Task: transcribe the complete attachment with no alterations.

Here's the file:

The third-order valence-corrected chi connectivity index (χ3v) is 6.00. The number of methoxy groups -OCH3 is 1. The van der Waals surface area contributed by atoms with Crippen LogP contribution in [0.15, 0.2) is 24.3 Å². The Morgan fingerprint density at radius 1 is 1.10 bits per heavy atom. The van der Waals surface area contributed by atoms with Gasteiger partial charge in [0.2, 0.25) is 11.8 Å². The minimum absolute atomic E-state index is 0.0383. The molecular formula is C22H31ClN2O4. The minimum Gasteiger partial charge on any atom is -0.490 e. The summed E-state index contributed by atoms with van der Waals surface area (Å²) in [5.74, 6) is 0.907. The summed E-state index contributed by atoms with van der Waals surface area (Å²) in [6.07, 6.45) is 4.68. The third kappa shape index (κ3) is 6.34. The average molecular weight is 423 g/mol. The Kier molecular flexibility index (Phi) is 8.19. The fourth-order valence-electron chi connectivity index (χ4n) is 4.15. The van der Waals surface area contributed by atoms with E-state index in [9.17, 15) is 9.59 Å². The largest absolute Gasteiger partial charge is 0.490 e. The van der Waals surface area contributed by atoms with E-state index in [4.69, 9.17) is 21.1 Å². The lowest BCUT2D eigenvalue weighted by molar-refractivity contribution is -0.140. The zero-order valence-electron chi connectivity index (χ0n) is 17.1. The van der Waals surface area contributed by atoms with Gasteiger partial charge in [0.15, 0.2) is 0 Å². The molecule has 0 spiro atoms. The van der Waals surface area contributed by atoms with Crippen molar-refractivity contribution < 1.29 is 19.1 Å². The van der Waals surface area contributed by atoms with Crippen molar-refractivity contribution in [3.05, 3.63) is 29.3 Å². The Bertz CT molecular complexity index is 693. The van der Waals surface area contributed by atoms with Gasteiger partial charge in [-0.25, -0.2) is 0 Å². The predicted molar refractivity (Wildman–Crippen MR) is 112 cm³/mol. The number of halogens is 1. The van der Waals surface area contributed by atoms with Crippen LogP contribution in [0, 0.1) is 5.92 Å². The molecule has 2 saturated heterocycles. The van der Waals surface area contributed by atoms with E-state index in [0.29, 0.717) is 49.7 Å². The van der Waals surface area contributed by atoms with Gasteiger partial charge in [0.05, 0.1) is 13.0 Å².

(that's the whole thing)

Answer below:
The third-order valence-corrected chi connectivity index (χ3v) is 6.00. The number of methoxy groups -OCH3 is 1. The van der Waals surface area contributed by atoms with Crippen LogP contribution in [0.15, 0.2) is 24.3 Å². The Morgan fingerprint density at radius 1 is 1.10 bits per heavy atom. The van der Waals surface area contributed by atoms with Gasteiger partial charge in [0.2, 0.25) is 11.8 Å². The minimum absolute atomic E-state index is 0.0383. The molecular formula is C22H31ClN2O4. The minimum Gasteiger partial charge on any atom is -0.490 e. The summed E-state index contributed by atoms with van der Waals surface area (Å²) in [5.74, 6) is 0.907. The summed E-state index contributed by atoms with van der Waals surface area (Å²) in [6.07, 6.45) is 4.68. The third kappa shape index (κ3) is 6.34. The average molecular weight is 423 g/mol. The Kier molecular flexibility index (Phi) is 8.19. The fourth-order valence-electron chi connectivity index (χ4n) is 4.15. The van der Waals surface area contributed by atoms with E-state index in [9.17, 15) is 9.59 Å². The largest absolute Gasteiger partial charge is 0.490 e. The van der Waals surface area contributed by atoms with E-state index in [4.69, 9.17) is 21.1 Å². The lowest BCUT2D eigenvalue weighted by molar-refractivity contribution is -0.140. The zero-order valence-electron chi connectivity index (χ0n) is 17.1. The van der Waals surface area contributed by atoms with Gasteiger partial charge in [0.15, 0.2) is 0 Å². The molecule has 0 spiro atoms. The van der Waals surface area contributed by atoms with Crippen molar-refractivity contribution < 1.29 is 19.1 Å². The van der Waals surface area contributed by atoms with Crippen molar-refractivity contribution in [3.05, 3.63) is 29.3 Å². The Bertz CT molecular complexity index is 693. The van der Waals surface area contributed by atoms with Gasteiger partial charge in [-0.25, -0.2) is 0 Å². The predicted molar refractivity (Wildman–Crippen MR) is 112 cm³/mol. The number of halogens is 1. The van der Waals surface area contributed by atoms with Crippen LogP contribution in [0, 0.1) is 5.92 Å². The molecule has 2 saturated heterocycles. The van der Waals surface area contributed by atoms with E-state index in [0.29, 0.717) is 49.7 Å². The van der Waals surface area contributed by atoms with Gasteiger partial charge in [0.05, 0.1) is 13.0 Å².